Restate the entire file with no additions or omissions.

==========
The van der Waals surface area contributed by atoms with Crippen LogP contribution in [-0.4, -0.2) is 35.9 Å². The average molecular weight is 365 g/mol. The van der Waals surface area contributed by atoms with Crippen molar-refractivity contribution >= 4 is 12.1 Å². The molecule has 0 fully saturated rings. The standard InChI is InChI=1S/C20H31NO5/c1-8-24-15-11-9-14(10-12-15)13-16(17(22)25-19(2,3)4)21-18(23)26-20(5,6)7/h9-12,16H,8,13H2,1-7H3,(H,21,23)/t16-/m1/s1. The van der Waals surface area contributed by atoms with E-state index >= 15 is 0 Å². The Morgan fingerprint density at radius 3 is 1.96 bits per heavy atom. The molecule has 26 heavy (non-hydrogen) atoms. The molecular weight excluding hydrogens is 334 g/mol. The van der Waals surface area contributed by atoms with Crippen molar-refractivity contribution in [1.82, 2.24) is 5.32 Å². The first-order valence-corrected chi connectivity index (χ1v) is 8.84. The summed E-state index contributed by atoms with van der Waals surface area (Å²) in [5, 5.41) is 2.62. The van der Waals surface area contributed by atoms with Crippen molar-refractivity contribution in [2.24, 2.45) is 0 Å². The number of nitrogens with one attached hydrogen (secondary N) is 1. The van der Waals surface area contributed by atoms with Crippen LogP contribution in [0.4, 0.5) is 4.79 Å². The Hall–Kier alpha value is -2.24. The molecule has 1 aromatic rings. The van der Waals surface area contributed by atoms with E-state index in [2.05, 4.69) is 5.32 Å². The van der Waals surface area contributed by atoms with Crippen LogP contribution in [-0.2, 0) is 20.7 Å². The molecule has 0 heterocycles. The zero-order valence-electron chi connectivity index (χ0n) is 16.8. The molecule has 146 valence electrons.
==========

The van der Waals surface area contributed by atoms with Crippen LogP contribution in [-0.4, -0.2) is 35.9 Å². The average molecular weight is 365 g/mol. The van der Waals surface area contributed by atoms with Crippen molar-refractivity contribution >= 4 is 12.1 Å². The molecule has 0 fully saturated rings. The standard InChI is InChI=1S/C20H31NO5/c1-8-24-15-11-9-14(10-12-15)13-16(17(22)25-19(2,3)4)21-18(23)26-20(5,6)7/h9-12,16H,8,13H2,1-7H3,(H,21,23)/t16-/m1/s1. The van der Waals surface area contributed by atoms with E-state index >= 15 is 0 Å². The Morgan fingerprint density at radius 3 is 1.96 bits per heavy atom. The molecule has 26 heavy (non-hydrogen) atoms. The molecular weight excluding hydrogens is 334 g/mol. The van der Waals surface area contributed by atoms with Crippen molar-refractivity contribution in [1.82, 2.24) is 5.32 Å². The first-order valence-corrected chi connectivity index (χ1v) is 8.84. The summed E-state index contributed by atoms with van der Waals surface area (Å²) in [5, 5.41) is 2.62. The van der Waals surface area contributed by atoms with Crippen molar-refractivity contribution in [2.24, 2.45) is 0 Å². The number of nitrogens with one attached hydrogen (secondary N) is 1. The van der Waals surface area contributed by atoms with Crippen LogP contribution in [0.4, 0.5) is 4.79 Å². The Hall–Kier alpha value is -2.24. The molecule has 1 aromatic rings. The van der Waals surface area contributed by atoms with E-state index in [2.05, 4.69) is 5.32 Å². The van der Waals surface area contributed by atoms with Crippen LogP contribution in [-0.2, 0) is 20.7 Å². The molecule has 0 heterocycles. The zero-order valence-electron chi connectivity index (χ0n) is 16.8. The molecule has 146 valence electrons.